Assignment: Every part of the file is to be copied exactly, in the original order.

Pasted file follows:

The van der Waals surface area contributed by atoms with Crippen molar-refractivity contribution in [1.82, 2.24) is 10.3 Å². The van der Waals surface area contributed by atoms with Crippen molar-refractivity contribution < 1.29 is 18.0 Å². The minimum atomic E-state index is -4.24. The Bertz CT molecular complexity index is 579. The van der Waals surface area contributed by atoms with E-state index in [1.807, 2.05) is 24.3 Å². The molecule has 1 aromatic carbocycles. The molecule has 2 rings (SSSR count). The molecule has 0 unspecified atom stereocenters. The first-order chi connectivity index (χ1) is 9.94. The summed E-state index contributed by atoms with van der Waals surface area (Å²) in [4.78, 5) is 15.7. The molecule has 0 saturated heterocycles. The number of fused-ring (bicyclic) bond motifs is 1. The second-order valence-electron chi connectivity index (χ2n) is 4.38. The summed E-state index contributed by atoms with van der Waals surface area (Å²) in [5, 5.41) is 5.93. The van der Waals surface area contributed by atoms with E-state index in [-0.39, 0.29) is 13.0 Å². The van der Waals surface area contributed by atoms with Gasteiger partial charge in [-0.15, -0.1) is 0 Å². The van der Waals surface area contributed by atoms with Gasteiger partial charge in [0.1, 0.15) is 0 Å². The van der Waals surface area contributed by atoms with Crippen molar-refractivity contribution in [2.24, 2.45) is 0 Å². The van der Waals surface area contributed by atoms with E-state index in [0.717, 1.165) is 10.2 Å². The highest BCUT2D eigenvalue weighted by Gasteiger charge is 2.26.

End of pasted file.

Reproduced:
The van der Waals surface area contributed by atoms with Crippen molar-refractivity contribution in [1.82, 2.24) is 10.3 Å². The van der Waals surface area contributed by atoms with Crippen molar-refractivity contribution < 1.29 is 18.0 Å². The minimum atomic E-state index is -4.24. The Bertz CT molecular complexity index is 579. The van der Waals surface area contributed by atoms with E-state index in [1.807, 2.05) is 24.3 Å². The molecule has 1 aromatic carbocycles. The molecule has 2 rings (SSSR count). The molecule has 0 unspecified atom stereocenters. The first-order chi connectivity index (χ1) is 9.94. The summed E-state index contributed by atoms with van der Waals surface area (Å²) in [4.78, 5) is 15.7. The molecule has 0 saturated heterocycles. The number of fused-ring (bicyclic) bond motifs is 1. The second-order valence-electron chi connectivity index (χ2n) is 4.38. The summed E-state index contributed by atoms with van der Waals surface area (Å²) in [5, 5.41) is 5.93. The van der Waals surface area contributed by atoms with E-state index in [-0.39, 0.29) is 13.0 Å². The van der Waals surface area contributed by atoms with Gasteiger partial charge in [-0.15, -0.1) is 0 Å². The van der Waals surface area contributed by atoms with Gasteiger partial charge in [0.1, 0.15) is 0 Å². The van der Waals surface area contributed by atoms with Crippen molar-refractivity contribution in [2.24, 2.45) is 0 Å². The van der Waals surface area contributed by atoms with E-state index in [0.717, 1.165) is 10.2 Å². The highest BCUT2D eigenvalue weighted by Gasteiger charge is 2.26.